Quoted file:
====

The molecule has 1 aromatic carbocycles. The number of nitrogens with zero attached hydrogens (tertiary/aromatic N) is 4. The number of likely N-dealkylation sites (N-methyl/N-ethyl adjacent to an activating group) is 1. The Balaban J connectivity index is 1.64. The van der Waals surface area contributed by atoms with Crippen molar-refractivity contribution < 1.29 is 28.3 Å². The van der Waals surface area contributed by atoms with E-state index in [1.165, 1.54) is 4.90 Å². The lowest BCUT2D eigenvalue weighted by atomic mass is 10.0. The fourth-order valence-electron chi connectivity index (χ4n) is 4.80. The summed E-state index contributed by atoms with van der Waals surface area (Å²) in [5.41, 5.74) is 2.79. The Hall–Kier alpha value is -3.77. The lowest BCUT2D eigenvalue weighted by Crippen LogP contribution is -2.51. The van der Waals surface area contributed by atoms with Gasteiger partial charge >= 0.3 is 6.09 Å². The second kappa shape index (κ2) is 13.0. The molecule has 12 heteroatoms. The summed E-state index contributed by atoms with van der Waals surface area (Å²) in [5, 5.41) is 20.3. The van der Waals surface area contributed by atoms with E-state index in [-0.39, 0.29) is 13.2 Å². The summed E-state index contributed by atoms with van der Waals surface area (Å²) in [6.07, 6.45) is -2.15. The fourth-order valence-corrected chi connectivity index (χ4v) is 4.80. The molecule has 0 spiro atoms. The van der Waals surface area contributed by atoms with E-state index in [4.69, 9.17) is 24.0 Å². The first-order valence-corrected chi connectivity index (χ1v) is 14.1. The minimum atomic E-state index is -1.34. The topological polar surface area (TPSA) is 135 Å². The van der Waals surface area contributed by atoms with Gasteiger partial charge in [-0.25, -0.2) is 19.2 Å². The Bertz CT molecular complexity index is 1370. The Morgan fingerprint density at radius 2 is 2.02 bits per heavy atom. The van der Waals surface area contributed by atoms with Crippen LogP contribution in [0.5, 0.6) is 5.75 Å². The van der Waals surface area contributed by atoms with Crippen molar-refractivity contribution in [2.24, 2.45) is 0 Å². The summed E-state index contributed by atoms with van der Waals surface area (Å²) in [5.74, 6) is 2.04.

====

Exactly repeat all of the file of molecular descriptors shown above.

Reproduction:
The molecule has 1 aromatic carbocycles. The number of nitrogens with zero attached hydrogens (tertiary/aromatic N) is 4. The number of likely N-dealkylation sites (N-methyl/N-ethyl adjacent to an activating group) is 1. The Balaban J connectivity index is 1.64. The van der Waals surface area contributed by atoms with Crippen molar-refractivity contribution < 1.29 is 28.3 Å². The van der Waals surface area contributed by atoms with E-state index in [1.165, 1.54) is 4.90 Å². The lowest BCUT2D eigenvalue weighted by atomic mass is 10.0. The fourth-order valence-electron chi connectivity index (χ4n) is 4.80. The summed E-state index contributed by atoms with van der Waals surface area (Å²) in [5.41, 5.74) is 2.79. The Hall–Kier alpha value is -3.77. The lowest BCUT2D eigenvalue weighted by Crippen LogP contribution is -2.51. The van der Waals surface area contributed by atoms with Gasteiger partial charge >= 0.3 is 6.09 Å². The second kappa shape index (κ2) is 13.0. The molecule has 12 heteroatoms. The summed E-state index contributed by atoms with van der Waals surface area (Å²) in [5, 5.41) is 20.3. The van der Waals surface area contributed by atoms with E-state index in [-0.39, 0.29) is 13.2 Å². The summed E-state index contributed by atoms with van der Waals surface area (Å²) in [6.07, 6.45) is -2.15. The fourth-order valence-corrected chi connectivity index (χ4v) is 4.80. The molecule has 0 spiro atoms. The van der Waals surface area contributed by atoms with E-state index in [4.69, 9.17) is 24.0 Å². The first-order valence-corrected chi connectivity index (χ1v) is 14.1. The minimum atomic E-state index is -1.34. The topological polar surface area (TPSA) is 135 Å². The van der Waals surface area contributed by atoms with Gasteiger partial charge in [-0.25, -0.2) is 19.2 Å². The Bertz CT molecular complexity index is 1370. The Morgan fingerprint density at radius 2 is 2.02 bits per heavy atom. The van der Waals surface area contributed by atoms with Crippen LogP contribution in [0.5, 0.6) is 5.75 Å². The van der Waals surface area contributed by atoms with Crippen molar-refractivity contribution in [2.24, 2.45) is 0 Å². The summed E-state index contributed by atoms with van der Waals surface area (Å²) in [5.74, 6) is 2.04.